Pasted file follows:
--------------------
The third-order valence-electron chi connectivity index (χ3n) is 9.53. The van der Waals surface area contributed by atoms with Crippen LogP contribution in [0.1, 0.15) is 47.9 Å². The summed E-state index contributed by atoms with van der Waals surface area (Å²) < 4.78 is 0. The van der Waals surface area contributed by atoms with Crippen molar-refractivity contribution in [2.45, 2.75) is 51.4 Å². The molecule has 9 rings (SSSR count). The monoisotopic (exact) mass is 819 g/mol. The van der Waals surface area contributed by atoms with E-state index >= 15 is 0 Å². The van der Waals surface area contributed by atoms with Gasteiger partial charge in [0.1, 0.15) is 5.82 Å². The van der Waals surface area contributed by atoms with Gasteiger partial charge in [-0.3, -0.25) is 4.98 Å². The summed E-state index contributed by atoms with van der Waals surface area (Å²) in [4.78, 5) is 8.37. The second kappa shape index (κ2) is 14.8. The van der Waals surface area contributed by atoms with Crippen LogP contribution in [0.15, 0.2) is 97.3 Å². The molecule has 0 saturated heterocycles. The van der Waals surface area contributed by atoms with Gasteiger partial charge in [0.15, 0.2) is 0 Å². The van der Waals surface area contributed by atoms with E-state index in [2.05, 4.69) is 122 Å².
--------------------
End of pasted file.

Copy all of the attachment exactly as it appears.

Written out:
The third-order valence-electron chi connectivity index (χ3n) is 9.53. The van der Waals surface area contributed by atoms with Crippen LogP contribution in [0.1, 0.15) is 47.9 Å². The summed E-state index contributed by atoms with van der Waals surface area (Å²) < 4.78 is 0. The van der Waals surface area contributed by atoms with Crippen molar-refractivity contribution in [2.45, 2.75) is 51.4 Å². The molecule has 9 rings (SSSR count). The monoisotopic (exact) mass is 819 g/mol. The van der Waals surface area contributed by atoms with E-state index >= 15 is 0 Å². The van der Waals surface area contributed by atoms with Gasteiger partial charge in [0.1, 0.15) is 5.82 Å². The van der Waals surface area contributed by atoms with Gasteiger partial charge in [-0.3, -0.25) is 4.98 Å². The summed E-state index contributed by atoms with van der Waals surface area (Å²) in [4.78, 5) is 8.37. The second kappa shape index (κ2) is 14.8. The van der Waals surface area contributed by atoms with Crippen LogP contribution in [0.15, 0.2) is 97.3 Å². The molecule has 0 saturated heterocycles. The van der Waals surface area contributed by atoms with Gasteiger partial charge in [0.15, 0.2) is 0 Å². The van der Waals surface area contributed by atoms with E-state index in [2.05, 4.69) is 122 Å².